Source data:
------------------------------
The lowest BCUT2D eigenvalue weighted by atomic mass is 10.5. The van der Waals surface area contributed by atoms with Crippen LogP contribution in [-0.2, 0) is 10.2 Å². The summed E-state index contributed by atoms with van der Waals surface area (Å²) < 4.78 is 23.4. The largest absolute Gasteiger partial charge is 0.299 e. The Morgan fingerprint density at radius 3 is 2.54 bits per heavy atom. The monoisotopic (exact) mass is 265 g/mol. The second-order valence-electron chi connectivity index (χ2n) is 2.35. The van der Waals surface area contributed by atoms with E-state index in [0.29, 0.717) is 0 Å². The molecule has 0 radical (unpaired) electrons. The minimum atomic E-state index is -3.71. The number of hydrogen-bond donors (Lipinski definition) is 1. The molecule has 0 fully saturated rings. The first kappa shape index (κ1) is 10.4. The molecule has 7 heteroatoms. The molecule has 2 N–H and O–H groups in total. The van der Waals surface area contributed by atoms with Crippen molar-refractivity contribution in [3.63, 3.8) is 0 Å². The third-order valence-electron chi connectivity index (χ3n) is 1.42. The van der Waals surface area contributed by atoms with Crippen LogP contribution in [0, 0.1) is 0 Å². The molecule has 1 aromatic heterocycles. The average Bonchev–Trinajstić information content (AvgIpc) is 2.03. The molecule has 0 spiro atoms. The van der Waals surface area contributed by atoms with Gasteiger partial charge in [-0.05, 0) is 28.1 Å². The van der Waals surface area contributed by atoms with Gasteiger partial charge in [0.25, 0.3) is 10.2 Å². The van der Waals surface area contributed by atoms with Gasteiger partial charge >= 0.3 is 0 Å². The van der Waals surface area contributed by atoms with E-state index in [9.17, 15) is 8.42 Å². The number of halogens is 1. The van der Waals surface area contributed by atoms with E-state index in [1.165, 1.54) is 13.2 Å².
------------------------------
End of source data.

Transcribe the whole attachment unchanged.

The lowest BCUT2D eigenvalue weighted by atomic mass is 10.5. The van der Waals surface area contributed by atoms with Crippen LogP contribution in [-0.2, 0) is 10.2 Å². The summed E-state index contributed by atoms with van der Waals surface area (Å²) < 4.78 is 23.4. The largest absolute Gasteiger partial charge is 0.299 e. The Morgan fingerprint density at radius 3 is 2.54 bits per heavy atom. The monoisotopic (exact) mass is 265 g/mol. The second-order valence-electron chi connectivity index (χ2n) is 2.35. The van der Waals surface area contributed by atoms with E-state index in [0.29, 0.717) is 0 Å². The molecule has 0 radical (unpaired) electrons. The minimum atomic E-state index is -3.71. The number of hydrogen-bond donors (Lipinski definition) is 1. The molecule has 0 fully saturated rings. The first kappa shape index (κ1) is 10.4. The molecule has 7 heteroatoms. The molecule has 2 N–H and O–H groups in total. The van der Waals surface area contributed by atoms with Crippen molar-refractivity contribution in [3.63, 3.8) is 0 Å². The third-order valence-electron chi connectivity index (χ3n) is 1.42. The van der Waals surface area contributed by atoms with Crippen LogP contribution in [0, 0.1) is 0 Å². The molecule has 1 aromatic heterocycles. The average Bonchev–Trinajstić information content (AvgIpc) is 2.03. The molecule has 0 spiro atoms. The van der Waals surface area contributed by atoms with Gasteiger partial charge in [-0.05, 0) is 28.1 Å². The van der Waals surface area contributed by atoms with Gasteiger partial charge in [0.25, 0.3) is 10.2 Å². The van der Waals surface area contributed by atoms with Gasteiger partial charge >= 0.3 is 0 Å². The van der Waals surface area contributed by atoms with E-state index in [9.17, 15) is 8.42 Å². The number of halogens is 1. The van der Waals surface area contributed by atoms with E-state index in [1.165, 1.54) is 13.2 Å².